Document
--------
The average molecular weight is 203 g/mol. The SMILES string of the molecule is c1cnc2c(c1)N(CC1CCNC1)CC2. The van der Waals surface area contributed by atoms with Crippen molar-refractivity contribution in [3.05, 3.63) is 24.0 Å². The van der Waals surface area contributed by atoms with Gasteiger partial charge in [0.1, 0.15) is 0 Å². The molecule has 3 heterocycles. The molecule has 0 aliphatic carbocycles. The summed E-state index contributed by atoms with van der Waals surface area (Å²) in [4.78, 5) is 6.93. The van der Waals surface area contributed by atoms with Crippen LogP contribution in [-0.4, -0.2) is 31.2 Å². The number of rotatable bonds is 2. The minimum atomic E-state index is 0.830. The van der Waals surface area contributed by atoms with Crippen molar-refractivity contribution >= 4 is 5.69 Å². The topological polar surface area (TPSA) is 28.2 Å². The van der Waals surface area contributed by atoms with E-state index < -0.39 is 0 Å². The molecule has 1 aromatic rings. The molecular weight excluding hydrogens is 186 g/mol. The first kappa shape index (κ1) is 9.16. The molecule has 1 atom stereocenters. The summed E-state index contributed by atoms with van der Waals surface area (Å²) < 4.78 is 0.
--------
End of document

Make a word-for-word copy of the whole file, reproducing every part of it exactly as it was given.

The average molecular weight is 203 g/mol. The SMILES string of the molecule is c1cnc2c(c1)N(CC1CCNC1)CC2. The van der Waals surface area contributed by atoms with Crippen molar-refractivity contribution in [3.05, 3.63) is 24.0 Å². The van der Waals surface area contributed by atoms with Gasteiger partial charge in [0.1, 0.15) is 0 Å². The molecule has 3 heterocycles. The molecule has 0 aliphatic carbocycles. The summed E-state index contributed by atoms with van der Waals surface area (Å²) in [4.78, 5) is 6.93. The van der Waals surface area contributed by atoms with Crippen LogP contribution in [-0.4, -0.2) is 31.2 Å². The number of rotatable bonds is 2. The minimum atomic E-state index is 0.830. The van der Waals surface area contributed by atoms with Crippen molar-refractivity contribution >= 4 is 5.69 Å². The topological polar surface area (TPSA) is 28.2 Å². The van der Waals surface area contributed by atoms with E-state index < -0.39 is 0 Å². The molecule has 1 aromatic rings. The molecular weight excluding hydrogens is 186 g/mol. The first kappa shape index (κ1) is 9.16. The molecule has 1 atom stereocenters. The summed E-state index contributed by atoms with van der Waals surface area (Å²) < 4.78 is 0.